On the heels of the sound came nightmares. Horrible pictures that flashed unwanted in her skull as she slept. Hooded figures. Menacing faces. Shattered ruins. Above it all, the dimming sun, cooling as its fires were extinguished. Nightmares more vivid that anything she had ever experienced. She was sleeping less and less, but it barely mattered. Awake, she faced the sound; asleep, she faced the nightmares. She could not decide which was worse.
She had considered talking about it with her cousins. Chance had a good head on his shoulders, was family-oriented and focused; he might even have good advice. Range, on the other hand, was young, too young by her count to even be out on the roads. He wouldn’t understand. Would probably quake in his boots.
Laughter bubbled up from her guts. Some part of her suspected that she was going mad. She found herself spending most of her time under the cover of a tarpaulin or in the back of her prairiewain, trying to block out the sound, but desperate to stay awake.
She had started to realize she wasn’t the only one. Others were awake as well, sitting in the dark, hands over their ears as the sound roared on. It had exhausted the whole caravan, sapping strength from body and mind. She could see it in the caravan master’s dust-colored eyes, could see the lines forming beneath them. He was growing weary.
If the sound came during the day, he would often pause at the head of the caravan, cast a bleak expression at the dimanian priestess; or stop and stare at the clouds, as if they spoke secrets only he could hear, ignoring the column that rolled past him.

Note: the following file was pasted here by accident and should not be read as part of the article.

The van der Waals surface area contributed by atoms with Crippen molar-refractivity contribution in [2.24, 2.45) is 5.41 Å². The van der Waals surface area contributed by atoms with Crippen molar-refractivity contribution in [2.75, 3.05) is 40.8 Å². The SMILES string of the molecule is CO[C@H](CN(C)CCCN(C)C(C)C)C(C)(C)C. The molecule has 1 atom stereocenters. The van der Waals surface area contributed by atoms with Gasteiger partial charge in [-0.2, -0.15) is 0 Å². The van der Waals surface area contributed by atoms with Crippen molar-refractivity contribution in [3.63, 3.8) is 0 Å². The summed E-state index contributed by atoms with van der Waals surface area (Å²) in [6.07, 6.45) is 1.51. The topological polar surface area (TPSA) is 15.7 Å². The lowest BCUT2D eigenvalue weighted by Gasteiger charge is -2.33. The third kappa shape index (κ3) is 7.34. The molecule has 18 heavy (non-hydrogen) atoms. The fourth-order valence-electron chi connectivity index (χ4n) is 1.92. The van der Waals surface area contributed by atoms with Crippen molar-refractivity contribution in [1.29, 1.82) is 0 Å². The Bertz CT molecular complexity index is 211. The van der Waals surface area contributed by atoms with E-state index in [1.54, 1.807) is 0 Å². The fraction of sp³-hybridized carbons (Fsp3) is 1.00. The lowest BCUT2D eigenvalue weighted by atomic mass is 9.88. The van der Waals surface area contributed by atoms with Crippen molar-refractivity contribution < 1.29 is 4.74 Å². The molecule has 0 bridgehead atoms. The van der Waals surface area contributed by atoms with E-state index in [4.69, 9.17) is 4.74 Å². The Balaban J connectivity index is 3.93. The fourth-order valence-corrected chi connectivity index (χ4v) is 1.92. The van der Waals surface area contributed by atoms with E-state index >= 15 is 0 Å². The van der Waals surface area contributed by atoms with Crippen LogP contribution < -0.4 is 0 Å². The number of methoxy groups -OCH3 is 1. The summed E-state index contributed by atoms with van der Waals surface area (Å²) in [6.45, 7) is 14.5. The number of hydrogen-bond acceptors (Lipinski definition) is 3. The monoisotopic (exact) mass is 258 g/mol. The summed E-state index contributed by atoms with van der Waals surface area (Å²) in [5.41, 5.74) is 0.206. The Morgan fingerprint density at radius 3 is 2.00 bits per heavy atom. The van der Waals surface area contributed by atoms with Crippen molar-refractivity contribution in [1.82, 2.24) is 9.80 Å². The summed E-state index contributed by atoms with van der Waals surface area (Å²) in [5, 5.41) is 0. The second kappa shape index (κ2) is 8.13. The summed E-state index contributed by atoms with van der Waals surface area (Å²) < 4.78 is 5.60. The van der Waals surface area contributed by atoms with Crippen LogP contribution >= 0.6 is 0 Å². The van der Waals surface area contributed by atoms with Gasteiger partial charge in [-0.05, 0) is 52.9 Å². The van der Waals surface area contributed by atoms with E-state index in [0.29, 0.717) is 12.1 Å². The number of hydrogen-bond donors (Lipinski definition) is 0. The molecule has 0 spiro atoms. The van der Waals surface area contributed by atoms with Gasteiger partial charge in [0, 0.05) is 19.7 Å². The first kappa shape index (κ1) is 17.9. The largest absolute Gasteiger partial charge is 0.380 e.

With a lungful of fresh air, she kept trudging despite the failing light. Casting a glance over her shoulder, she could still see the circled laager of cargowains on the crown of a hill that formed the caravan’s camp. A fire burned at its center, as it burned every night, carrying with it the scent of the chuck’s cooking and marking the crest of the hill to fellow travelers.
Or serving as a beacon to bandits, she thought darkly.
The chuck’s words were a bitter memory. “I told you we shouldn’t have continued this way, Maggie. The sound should’ve been our first clue something was wrong. This road ain’t fit for travel. I thought it’d be fine at first, but I was wrong. I said as much. But you couldn’t be dissuaded. You knew better than a company of seasoned caravaneers.”
She hated her. Hated her moon face and her cackling laugh. She had made a call, and she stood by it. With the Big Ninety closed, and the Low Road impossible, they had little choice. Syringa wouldn’t buy her produce and she had only a handful of weeks to fulfill her contracts in Lovat.
The road priest’s plaintive message rose again in her head as she walked. “The road ahead is not meant to be traveled by living souls. It is a wicked place. Condemned. God is not here. He has long abandoned this road.
“God has long abandoned us.”
As the words haunted her, the sound jumped an octave, making her wince. She had been so sure, but the priest had spilled doubt on her decision. She couldn’t imagine the look in her father’s eyes if she returned home empty-handed. It’d be better to never return home.
She turned, putting herself in a wide orbit around the encampment, keeping the bonfire at her right. The rain was only spitting and she still had to pee. She needed to collect herself, gather her wits. A clear head is clear action. She needed to feel the boil in her blood lessen.
Damn that chuck, damn her and her—
She jumped at the noise. Somewhere behind her? A snapping branch? A clacking rock? It was close—close and loud.
The sky had fallen silent. She could hear the heavy slap slap of droplets against tall cheatgrass stalks, the early warnings of a downpour.
She turned, spinning, looking for the source and growing nervous. The chuck had spoken of bandits. Had their luck run out? She expected to see a wild dog, or one of those shuffling shamblers who were fearful to look upon but as docile as one of her father’s sheep. Instead…